Carlo Brembilla, Luigi Andrea Lanterna, Emanuele Costi and Claudio Bernucci
Carlo Brembilla, Luigi Andrea Lanterna, Virginio Bonito, Margherita Gardinetti, Gianluigi Dorelli, Angela Dele Rampini, Paolo Gritti and Claudio Bernucci
Superficial siderosis of the central nervous system (SSCNS) is an uncommon and often unrecognized disorder that results from recurrent and persistent bleeding into the subarachnoid space. Currently, there is no effective treatment for SSCNS. The identification and surgical resolution of the cause of bleeding remains the most reliable method of treatment, but the cause of bleeding is often not apparent. The identified sources of recurrent bleeding have typically included neoplasms, vascular malformations, brachial plexus or nerve root injury or avulsion, and previous head and spinal surgery. An association between recurrent bleeding in the CNS and dural abnormalities in the spine has recently been suggested. Dural tears have been identified in relation to a protruding disc or osteophyte. Also in these patients, the exact mechanism of bleeding remains unknown because of a lack of objective surgical data, even in patients who undergo neurosurgical procedures.
The present case concerns a 48-year-old man who presented with longstanding symptoms of mild hearing loss and mild gait ataxia. A diagnosis of SSCNS was made in light of the patient’s history and the findings on physical examination, imaging, and laboratory testing. MRI and CT detected a small calcific osteophyte in the anterior epidural space of T8–9. The patient underwent surgical removal of the bone spur and dural tear repair. During the surgery, the authors detected a perforating artery, which was on the osteophyte, that was bleeding into the subarachnoid space. This case shows a possible mechanism of chronic bleeding from an osteophyte into the subarachnoid space. In the literature currently available, a perforating artery on an osteophyte bleeding into the subarachnoid space has never been described in SSCNS.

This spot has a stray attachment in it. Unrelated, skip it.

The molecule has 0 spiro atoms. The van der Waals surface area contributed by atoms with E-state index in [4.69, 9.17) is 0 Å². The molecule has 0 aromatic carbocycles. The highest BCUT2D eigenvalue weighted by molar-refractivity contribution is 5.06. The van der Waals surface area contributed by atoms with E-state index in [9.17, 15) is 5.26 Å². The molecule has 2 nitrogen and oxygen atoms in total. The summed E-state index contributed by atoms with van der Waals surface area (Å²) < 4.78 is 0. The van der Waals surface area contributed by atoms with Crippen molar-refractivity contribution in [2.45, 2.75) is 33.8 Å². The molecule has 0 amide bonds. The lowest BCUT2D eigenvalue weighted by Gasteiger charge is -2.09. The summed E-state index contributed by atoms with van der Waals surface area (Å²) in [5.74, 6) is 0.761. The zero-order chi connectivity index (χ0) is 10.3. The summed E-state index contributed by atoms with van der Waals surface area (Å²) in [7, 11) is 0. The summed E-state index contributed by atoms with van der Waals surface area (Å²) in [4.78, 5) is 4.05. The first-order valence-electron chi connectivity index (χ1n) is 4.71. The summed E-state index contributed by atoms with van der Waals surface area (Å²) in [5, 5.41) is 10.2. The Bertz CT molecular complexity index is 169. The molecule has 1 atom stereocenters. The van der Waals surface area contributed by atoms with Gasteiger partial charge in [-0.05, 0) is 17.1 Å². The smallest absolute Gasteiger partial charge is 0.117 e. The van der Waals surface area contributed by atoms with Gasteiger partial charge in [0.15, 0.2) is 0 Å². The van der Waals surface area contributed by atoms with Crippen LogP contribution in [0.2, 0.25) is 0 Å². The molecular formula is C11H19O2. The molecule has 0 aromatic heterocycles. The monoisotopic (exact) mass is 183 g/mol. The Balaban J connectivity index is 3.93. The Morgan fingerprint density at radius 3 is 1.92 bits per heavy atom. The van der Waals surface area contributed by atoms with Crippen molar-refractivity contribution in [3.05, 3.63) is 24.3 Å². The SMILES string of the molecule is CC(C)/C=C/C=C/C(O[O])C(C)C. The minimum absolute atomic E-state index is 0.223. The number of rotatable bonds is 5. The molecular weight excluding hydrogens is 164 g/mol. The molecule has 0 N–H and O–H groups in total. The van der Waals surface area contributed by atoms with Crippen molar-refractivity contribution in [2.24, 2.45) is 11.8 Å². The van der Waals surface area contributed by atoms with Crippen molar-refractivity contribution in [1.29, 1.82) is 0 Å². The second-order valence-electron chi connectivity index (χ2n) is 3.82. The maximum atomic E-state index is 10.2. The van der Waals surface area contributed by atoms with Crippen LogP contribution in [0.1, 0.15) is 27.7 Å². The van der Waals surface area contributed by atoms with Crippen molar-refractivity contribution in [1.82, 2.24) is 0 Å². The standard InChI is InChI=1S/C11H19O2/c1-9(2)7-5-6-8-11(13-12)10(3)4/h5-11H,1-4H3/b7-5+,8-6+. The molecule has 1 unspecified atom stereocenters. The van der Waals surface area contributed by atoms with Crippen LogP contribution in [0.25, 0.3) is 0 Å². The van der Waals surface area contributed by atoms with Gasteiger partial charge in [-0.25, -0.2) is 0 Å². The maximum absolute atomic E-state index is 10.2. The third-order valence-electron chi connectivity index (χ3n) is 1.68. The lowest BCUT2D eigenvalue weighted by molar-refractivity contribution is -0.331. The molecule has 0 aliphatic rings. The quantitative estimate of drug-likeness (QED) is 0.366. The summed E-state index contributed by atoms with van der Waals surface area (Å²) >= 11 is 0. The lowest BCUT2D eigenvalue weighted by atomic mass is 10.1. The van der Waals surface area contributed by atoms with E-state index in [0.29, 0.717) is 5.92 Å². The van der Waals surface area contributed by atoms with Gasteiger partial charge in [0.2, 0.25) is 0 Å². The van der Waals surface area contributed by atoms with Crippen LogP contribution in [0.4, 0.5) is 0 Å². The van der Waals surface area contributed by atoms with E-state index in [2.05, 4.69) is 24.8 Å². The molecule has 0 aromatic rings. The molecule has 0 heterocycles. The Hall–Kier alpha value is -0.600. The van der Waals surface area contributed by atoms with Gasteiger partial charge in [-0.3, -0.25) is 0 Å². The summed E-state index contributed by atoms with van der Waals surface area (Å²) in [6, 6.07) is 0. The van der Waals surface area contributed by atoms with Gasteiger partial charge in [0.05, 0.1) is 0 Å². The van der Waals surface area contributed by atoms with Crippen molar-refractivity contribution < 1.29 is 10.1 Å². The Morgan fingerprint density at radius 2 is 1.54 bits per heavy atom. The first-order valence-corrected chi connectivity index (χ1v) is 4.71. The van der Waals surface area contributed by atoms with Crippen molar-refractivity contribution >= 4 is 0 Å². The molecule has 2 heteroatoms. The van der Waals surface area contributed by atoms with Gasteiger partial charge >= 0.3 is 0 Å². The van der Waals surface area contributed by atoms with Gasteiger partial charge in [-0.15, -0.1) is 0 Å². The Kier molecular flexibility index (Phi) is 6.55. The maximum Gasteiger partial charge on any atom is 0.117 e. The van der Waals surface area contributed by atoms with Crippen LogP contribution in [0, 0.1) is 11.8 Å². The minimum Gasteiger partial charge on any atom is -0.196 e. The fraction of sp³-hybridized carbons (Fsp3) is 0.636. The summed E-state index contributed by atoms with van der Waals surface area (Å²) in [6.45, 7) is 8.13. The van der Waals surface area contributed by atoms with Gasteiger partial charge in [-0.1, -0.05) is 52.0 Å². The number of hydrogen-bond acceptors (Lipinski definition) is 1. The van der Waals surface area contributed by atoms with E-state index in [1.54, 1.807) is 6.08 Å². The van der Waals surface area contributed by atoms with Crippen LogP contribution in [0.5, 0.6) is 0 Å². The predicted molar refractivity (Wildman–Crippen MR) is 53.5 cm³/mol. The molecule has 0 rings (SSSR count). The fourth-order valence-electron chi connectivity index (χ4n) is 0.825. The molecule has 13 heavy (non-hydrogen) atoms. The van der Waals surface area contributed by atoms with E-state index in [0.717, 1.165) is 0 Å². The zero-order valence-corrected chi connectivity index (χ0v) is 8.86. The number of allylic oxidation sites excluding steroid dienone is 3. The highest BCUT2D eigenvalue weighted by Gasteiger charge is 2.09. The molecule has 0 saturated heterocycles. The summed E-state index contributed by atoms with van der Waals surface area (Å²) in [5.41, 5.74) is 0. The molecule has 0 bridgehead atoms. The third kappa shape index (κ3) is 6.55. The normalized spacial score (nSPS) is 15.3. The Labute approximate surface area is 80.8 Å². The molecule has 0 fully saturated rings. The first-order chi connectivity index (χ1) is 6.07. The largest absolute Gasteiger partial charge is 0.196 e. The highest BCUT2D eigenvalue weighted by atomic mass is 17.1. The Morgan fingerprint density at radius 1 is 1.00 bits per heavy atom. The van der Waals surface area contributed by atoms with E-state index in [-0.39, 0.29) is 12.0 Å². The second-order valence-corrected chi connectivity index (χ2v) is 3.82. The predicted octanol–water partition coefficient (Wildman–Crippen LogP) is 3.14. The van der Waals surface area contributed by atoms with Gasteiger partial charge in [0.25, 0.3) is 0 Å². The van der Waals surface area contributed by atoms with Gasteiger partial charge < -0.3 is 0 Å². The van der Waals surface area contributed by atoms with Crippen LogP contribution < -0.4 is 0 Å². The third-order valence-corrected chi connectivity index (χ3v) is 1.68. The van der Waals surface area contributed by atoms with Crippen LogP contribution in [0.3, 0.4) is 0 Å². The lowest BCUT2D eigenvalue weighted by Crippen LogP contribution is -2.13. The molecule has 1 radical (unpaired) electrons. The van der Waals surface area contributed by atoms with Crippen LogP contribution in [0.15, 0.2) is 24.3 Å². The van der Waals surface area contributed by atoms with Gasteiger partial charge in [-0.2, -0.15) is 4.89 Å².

Federica Beretta, Norberto Andaluz, Chiraz Chalaala, Claudio Bernucci, Leo Salud and Mario Zuccarello
Minimally invasive approaches have been proposed for the treatment of anterior cranial base pathology. Whereas earlier studies have quantified surgical exposure by referring to the opening on the surface, this cadaveric morphometric study redefines the concept of working area by examining the deep exposures afforded by several different approaches. Specifically, the authors systematically quantify and compare the operative exposure afforded by the pterional, supraorbital, and transorbital keyhole approaches to the sellar, suprasellar, and perisellar regions, including the anterior communicating artery complex.
Pterional, supraorbital, and transorbital approaches were sequentially performed in 5 embalmed cadaveric heads on both sides. Preoperative and postoperative CT scans were obtained for frameless stereotactic navigation and measurements. Using reproducible anatomical landmarks, 6 triangles were defined to systematically measure the working area, depth of the surgical window, and angle of observation for each approach. Areas of the triangles were calculated using the Heron mathematical formula based on stereotactic navigation measurements. Ten sets of data were analyzed.
The pterional, supraorbital, and transorbital keyhole approaches provided progressively increasing working areas. The transorbital approach was associated with significantly increased exposure when compared with the pterional approach (p < 0.01). The transorbital approach was associated with a shallower depth of the surgical window when compared with either the supraorbital (p < 0.05) or pterional (p < 0.01) approach. The angle of basal view increased 56.6% with the transorbital approach (p < 0.001) when compared with the supraorbital approach. The transorbital route provided greater exposure on deeply located midline and contralateral structures.
In refining the concept of working area as deep rather than superficial in the surgical field, the authors quantified the 6 triangles whose boundaries were relative to the target structures to be exposed in the approach. The authors' morphometric findings support the use of the supraorbital and transorbital approaches as a valid alternative to the pterional approach for the treatment of sellar and perisellar pathology. The transorbital approach combines the advantages of minimal invasiveness with those of cranial base techniques.